The ending is a bit too PC, where everything always works out for the best, because the storyline just doesn't want to present a solution. It's a shame as there are many little nice touches (e.g. Plasus reassuring himself that the Trogolytes only know violence as a solution) in this one.

    Overall, it's average for season 3: Interesting plot concepts let down by some gaffes in logic (Kirk and Vanna using Vanna's card to beam back to the surface even though Kirk would be recognized and killed in an instant as he's banned from the planet!) and let down by Spock being very Un-Spock-like...moreless
  • Spock selfishly chooses to deliver life saving drugs to some obscure populated planet over an easy one night stand with a hot blond

    I loved Shatner’s performance in the cave with Plasus and Vanna. I think this was a good storyline. And I enjoyed the beam down method from Stratos to Ardana. I think I’m a sucker for the poor giving it to the rich. Maybe that is why it held my interest as it did. I’m glad they snuck this episode in before it was cancelled. Margaret Armen can really write when she wants to. All the side stories were interesting as well. How about that fall from the balcony in the clouds to the planet surface? You’d think they’d have a higher fence there, but it would have defeated the purpose of our boy who forgot his transport card from the swan dive!moreless
William Shatner

William Shatner

Captain James Tiberius Kirk

Leonard Nimoy

Leonard Nimoy

Mr. Spock

DeForest Kelley

DeForest Kelley

Dr. Leonard Horatio "Bones" McCoy

Jeff Corey

Jeff Corey


Guest Star

Diana Ewing

Diana Ewing


Guest Star

Charlene Polite

Charlene Polite


Guest Star

James Doohan

James Doohan

Lt. Cmdr. Montgomery "Scotty" Scott

Recurring Role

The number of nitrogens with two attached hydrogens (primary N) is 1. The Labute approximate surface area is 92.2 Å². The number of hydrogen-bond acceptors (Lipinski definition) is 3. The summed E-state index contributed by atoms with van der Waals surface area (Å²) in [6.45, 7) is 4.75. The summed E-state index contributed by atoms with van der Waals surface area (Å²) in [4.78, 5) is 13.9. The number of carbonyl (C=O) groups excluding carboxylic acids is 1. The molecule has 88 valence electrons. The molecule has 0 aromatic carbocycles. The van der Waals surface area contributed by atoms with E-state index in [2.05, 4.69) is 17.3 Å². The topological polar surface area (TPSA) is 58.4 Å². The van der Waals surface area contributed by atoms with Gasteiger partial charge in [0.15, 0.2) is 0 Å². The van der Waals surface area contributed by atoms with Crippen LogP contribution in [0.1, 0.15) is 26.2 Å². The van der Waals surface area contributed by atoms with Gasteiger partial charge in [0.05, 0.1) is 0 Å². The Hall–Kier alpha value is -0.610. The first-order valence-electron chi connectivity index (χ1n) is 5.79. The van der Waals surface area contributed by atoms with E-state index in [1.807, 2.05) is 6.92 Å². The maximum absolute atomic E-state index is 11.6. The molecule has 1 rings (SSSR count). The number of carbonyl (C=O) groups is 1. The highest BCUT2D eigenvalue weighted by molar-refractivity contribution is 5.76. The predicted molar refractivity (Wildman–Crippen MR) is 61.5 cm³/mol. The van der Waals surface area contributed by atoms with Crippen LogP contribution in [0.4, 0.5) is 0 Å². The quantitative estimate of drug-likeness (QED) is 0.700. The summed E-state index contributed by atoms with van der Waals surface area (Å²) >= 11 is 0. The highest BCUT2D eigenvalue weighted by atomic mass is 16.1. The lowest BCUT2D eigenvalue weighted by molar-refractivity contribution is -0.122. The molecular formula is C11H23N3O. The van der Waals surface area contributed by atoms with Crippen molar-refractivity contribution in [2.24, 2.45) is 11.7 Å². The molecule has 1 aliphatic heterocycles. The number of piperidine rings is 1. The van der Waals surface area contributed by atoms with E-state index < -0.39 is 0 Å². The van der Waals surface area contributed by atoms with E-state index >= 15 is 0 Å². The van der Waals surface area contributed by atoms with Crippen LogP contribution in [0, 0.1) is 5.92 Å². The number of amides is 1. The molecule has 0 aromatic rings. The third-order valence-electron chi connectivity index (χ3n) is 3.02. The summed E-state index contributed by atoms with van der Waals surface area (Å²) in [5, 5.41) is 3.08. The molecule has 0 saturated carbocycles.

Nichelle Nichols

Nichelle Nichols

Lt. Nyota Uhura

Recurring Role

Roger Holloway

Roger Holloway

Mr. Lemli (uncredited)

Recurring Role

Trivia, Notes, Quotes and Allusions


  • TRIVIA (10)

    • Plasus fights Kirk to a draw, even though he is much older, a bureaucrat, and a member of an elite society that does no physical labor.

    • A botanical plague shouldn't "annihilate all life" unless plant bacteria can suddenly mutate and attack other cells, i.e., animal and humanoid. Just because the plants die, doesn't mean all life forms would perish immediately, as inferred in this episode. Oxygen would still exist for some time, giving the planet's inhabitants opportunity to relocate somewhere else.

    • McCoy says he "checked his findings" and determined the Troglytes' intellect ratings are 20% below average. How the heck did he do that? He has no access to the Troglytes and they've never shown the Enterprise sensors can scan people for their "intellect ratings." At best all he could have done was read the Stratos citizens' records... and those a) wouldn't have been "his findings" and b) coming from the folks who were prejudiced would have almost certainly been biased and no reputable medical officer would have accepted them.

    • The kidnapping of Plasus makes no sense. How is Spock able to locate the Stratos leader on the city? Previous attempts have been impossible unless the target was biologically distinct from everyone else ("The Enterprise Incident").

    • When Kirk slugs Plasus and knocks him into a supposedly stone wall, it bends back noticeably behind the actor.

    • In "Amok Time" Spock described Vulcan mating rituals as "a thing no out-worlder may know" - here he goes on about them with Droxine at some length.

    • During his stealth mission, instead of having the Enterprise beam him and Vanna down, Kirk goes looking for a Stratos transporter to get to the surface.

    • When Kirk breaks out Vanna, he hides behind the door, lets the guard go past, and then waits to stun him until after the guard turns around and sees him. Why does Kirk wait, particularly since the guard can then ID him?

    • Both Spock and Droxine seem to believe that Stratos is an intellectual society that has eliminated all forms of violence - however they have security guards and Plasus indulges in torture and no one seems to notice this contradiction.

    • Right after the opening credits Kirk is heard saying, "who are you what is the meaning of this attack" and his lips do not move.

  • QUOTES (8)

  • NOTES (2)

    • Uniquely in the series, Spock has an interior thought monologue as he contemplates the situation in the guest quarters. Clips from scenes just a few minutes earlier in the episode are used.

    • David Gerrold's original story pitch called for an ending that would not have resolved the conflict between the Troglytes and the Stratos dwellers by the end of the episode. His original script called for McCoy to declare near the end, "Yes, but how many children will die in the meantime?". This was rejected by the producer and Margaret Armen was brought in to rewrite the script to make it more positive by introducing the use of gas masks much to Gerrold's chagrin, although he retained story credit.